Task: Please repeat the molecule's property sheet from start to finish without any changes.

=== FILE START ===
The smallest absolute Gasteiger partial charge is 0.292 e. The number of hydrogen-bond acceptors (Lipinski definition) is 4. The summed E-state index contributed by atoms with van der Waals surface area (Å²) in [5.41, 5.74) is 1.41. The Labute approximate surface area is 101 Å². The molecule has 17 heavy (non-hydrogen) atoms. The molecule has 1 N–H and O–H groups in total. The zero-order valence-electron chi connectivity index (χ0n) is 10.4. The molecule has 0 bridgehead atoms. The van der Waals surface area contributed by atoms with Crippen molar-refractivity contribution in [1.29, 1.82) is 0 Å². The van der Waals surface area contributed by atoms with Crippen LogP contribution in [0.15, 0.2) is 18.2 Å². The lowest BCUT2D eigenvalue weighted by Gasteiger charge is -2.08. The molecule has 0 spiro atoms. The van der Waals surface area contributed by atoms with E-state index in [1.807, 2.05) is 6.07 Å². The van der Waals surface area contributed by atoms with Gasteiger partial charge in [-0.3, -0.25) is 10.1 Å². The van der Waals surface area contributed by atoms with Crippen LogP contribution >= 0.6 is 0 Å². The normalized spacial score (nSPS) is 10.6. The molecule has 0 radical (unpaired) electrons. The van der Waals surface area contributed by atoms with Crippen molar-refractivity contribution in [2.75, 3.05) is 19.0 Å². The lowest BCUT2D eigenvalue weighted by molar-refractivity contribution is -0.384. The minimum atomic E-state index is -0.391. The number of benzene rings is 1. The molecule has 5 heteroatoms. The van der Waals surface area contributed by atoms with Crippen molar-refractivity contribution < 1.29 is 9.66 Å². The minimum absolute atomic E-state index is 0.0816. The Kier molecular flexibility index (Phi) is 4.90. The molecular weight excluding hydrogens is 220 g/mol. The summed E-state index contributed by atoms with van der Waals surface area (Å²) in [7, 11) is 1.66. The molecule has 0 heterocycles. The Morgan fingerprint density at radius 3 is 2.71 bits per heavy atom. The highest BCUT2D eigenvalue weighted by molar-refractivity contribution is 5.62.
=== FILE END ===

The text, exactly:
The smallest absolute Gasteiger partial charge is 0.292 e. The number of hydrogen-bond acceptors (Lipinski definition) is 4. The summed E-state index contributed by atoms with van der Waals surface area (Å²) in [5.41, 5.74) is 1.41. The Labute approximate surface area is 101 Å². The molecule has 17 heavy (non-hydrogen) atoms. The molecule has 1 N–H and O–H groups in total. The zero-order valence-electron chi connectivity index (χ0n) is 10.4. The molecule has 0 bridgehead atoms. The van der Waals surface area contributed by atoms with Crippen molar-refractivity contribution in [1.29, 1.82) is 0 Å². The van der Waals surface area contributed by atoms with Crippen LogP contribution in [0.15, 0.2) is 18.2 Å². The lowest BCUT2D eigenvalue weighted by Gasteiger charge is -2.08. The molecule has 0 spiro atoms. The van der Waals surface area contributed by atoms with E-state index in [1.807, 2.05) is 6.07 Å². The van der Waals surface area contributed by atoms with Gasteiger partial charge in [-0.3, -0.25) is 10.1 Å². The van der Waals surface area contributed by atoms with Crippen LogP contribution >= 0.6 is 0 Å². The normalized spacial score (nSPS) is 10.6. The molecule has 0 radical (unpaired) electrons. The van der Waals surface area contributed by atoms with Crippen molar-refractivity contribution in [2.75, 3.05) is 19.0 Å². The lowest BCUT2D eigenvalue weighted by molar-refractivity contribution is -0.384. The minimum atomic E-state index is -0.391. The number of benzene rings is 1. The molecule has 5 heteroatoms. The van der Waals surface area contributed by atoms with Crippen molar-refractivity contribution < 1.29 is 9.66 Å². The minimum absolute atomic E-state index is 0.0816. The Kier molecular flexibility index (Phi) is 4.90. The molecular weight excluding hydrogens is 220 g/mol. The summed E-state index contributed by atoms with van der Waals surface area (Å²) in [7, 11) is 1.66. The molecule has 0 heterocycles. The Morgan fingerprint density at radius 3 is 2.71 bits per heavy atom. The highest BCUT2D eigenvalue weighted by molar-refractivity contribution is 5.62.